Independent E.U. enforcement authorities — at least one in each E.U. member state — are already investigating 30 cases of such alleged violations, including those lodged by the activist group NOYB (“none of your business”). The public will see the first results before the end of the year. Regulators will use the full range of their enforcement powers to address abuses, including issuing fines.

The GDPR is not perfect, but it passed into law with an extraordinary consensus across the political spectrum, belying the increasingly fractious politics of our times. As of June, there were 126 countries around the world with modern data protection laws broadly modeled on the European approach. This month, Brazil is next. And it will the biggest country to date to adopt such laws. It is likely to be followed by Pakistan and India, both of which recently published draft laws.

But if the latest effort is a reliable precedent, data protection reform comes around every two decades or so — several lifetimes in terms of the pace of technological change. We still need to finish the job with the ePrivacy Regulation still under negotiation, which would stop companies snooping on private communications and require — again — genuine consent to use metadata about who you talk to as well as when and where.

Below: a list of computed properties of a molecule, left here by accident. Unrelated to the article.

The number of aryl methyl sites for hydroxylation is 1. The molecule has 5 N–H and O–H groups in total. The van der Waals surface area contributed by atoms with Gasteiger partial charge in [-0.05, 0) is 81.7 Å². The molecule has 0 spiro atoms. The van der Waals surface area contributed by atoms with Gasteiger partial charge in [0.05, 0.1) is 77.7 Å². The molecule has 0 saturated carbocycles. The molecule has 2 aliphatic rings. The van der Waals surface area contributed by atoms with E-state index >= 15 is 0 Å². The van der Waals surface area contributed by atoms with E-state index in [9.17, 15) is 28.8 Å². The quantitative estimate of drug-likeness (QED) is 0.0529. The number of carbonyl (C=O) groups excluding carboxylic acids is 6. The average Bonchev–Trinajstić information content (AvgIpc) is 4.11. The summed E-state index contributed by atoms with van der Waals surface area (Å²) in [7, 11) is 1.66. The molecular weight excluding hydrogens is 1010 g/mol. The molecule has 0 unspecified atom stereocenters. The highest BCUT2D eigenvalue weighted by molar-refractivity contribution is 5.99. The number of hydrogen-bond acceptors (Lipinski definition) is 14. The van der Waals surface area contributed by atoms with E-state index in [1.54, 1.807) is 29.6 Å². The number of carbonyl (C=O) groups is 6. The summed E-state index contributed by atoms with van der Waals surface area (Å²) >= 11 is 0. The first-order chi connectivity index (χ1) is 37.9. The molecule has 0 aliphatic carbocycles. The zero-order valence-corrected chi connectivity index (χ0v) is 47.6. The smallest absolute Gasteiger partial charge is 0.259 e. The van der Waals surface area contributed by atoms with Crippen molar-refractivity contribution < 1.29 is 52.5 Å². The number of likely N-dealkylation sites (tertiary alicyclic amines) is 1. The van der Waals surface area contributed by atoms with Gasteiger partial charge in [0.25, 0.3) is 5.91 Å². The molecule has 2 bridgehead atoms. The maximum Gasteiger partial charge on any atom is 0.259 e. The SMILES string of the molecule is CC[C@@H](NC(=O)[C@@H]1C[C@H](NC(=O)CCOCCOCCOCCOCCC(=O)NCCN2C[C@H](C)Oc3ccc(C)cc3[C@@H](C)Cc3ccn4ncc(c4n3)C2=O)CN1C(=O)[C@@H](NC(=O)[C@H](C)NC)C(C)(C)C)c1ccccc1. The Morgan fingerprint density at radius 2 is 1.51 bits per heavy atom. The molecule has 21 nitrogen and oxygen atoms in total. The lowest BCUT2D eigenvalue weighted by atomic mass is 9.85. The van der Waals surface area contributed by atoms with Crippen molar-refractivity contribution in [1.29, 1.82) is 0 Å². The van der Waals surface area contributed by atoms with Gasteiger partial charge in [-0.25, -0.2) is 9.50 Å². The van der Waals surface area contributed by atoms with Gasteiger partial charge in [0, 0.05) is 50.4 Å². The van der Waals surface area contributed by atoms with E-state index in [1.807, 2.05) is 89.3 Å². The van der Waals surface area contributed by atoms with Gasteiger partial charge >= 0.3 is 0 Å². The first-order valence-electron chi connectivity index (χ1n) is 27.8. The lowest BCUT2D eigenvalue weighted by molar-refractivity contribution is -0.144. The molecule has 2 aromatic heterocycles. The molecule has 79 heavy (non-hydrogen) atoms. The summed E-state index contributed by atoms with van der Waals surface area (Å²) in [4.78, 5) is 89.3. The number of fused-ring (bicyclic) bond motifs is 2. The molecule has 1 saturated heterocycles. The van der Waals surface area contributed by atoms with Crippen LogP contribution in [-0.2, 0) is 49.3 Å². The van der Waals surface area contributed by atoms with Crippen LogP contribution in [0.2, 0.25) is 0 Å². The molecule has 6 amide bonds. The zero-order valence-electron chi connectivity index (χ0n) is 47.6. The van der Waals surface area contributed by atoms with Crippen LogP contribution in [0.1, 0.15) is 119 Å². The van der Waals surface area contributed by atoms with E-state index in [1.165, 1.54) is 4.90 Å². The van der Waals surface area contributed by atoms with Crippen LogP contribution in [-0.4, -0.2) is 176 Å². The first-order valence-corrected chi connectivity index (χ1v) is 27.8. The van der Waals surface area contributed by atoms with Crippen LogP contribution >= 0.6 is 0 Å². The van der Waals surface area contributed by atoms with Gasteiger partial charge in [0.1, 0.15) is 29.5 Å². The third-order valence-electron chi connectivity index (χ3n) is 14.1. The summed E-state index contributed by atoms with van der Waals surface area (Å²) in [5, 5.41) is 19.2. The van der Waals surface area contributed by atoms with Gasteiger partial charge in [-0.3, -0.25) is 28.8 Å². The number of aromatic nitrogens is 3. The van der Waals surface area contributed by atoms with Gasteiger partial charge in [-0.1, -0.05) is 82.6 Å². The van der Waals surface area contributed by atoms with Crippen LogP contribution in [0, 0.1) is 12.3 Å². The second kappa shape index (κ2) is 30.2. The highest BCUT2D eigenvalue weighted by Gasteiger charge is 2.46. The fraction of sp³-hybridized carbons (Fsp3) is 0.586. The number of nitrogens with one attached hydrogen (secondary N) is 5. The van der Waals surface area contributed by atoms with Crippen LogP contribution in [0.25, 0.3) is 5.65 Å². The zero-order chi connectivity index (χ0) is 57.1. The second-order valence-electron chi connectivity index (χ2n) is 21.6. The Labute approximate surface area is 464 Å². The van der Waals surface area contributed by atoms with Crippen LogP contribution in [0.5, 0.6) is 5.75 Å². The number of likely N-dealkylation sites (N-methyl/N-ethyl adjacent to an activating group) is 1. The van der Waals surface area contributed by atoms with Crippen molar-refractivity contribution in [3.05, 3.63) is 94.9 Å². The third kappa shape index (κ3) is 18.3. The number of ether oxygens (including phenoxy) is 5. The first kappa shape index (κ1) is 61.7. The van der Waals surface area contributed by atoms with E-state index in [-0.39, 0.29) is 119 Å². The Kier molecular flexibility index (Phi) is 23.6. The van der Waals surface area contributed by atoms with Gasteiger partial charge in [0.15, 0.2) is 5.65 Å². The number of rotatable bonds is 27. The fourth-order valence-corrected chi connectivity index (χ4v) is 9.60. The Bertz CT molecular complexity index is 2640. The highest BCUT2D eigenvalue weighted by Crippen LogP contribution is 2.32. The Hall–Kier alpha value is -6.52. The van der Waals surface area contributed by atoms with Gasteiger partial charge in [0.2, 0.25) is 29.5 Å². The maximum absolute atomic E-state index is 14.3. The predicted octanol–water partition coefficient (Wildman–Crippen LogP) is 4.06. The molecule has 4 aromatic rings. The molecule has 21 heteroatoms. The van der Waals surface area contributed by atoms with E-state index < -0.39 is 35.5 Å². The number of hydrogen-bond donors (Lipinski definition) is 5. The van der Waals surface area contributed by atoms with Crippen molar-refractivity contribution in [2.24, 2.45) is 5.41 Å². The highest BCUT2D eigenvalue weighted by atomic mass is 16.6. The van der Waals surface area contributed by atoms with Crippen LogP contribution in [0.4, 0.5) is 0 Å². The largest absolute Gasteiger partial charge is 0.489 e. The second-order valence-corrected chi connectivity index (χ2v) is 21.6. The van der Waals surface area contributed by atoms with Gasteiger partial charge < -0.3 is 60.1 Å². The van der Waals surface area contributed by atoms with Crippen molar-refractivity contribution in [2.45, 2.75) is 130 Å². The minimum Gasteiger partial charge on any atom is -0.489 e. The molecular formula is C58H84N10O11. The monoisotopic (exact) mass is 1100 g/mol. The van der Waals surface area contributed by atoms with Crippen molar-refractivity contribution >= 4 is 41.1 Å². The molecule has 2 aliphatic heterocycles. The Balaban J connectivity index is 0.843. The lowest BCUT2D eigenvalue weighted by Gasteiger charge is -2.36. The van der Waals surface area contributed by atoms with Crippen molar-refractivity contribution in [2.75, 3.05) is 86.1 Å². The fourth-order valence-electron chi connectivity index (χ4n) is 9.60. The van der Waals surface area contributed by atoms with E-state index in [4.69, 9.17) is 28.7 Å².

I am nevertheless already thinking about the post-GDPR future: a manifesto for the effective de-bureaucratizing and safeguarding of peoples’ digital selves. It would include a consensus among developers, companies and governments on the ethics of the underlying decisions in the application of digital technology. Devices and programming would be geared by default to safeguard people’s privacy and freedom. Today’s overcentralized Internet would be de-concentrated, as advocated by Tim Berners-Lee, who first invented the Internet, with a fairer allocation of the digital dividend and with the control of information handed back to individuals from big tech and the state.

This is a long-term project. But nothing could be more urgent as the digital world develops ever more rapidly.

By Scott Duke Kominers for Bloomberg 

How much is your privacy on Facebook worth?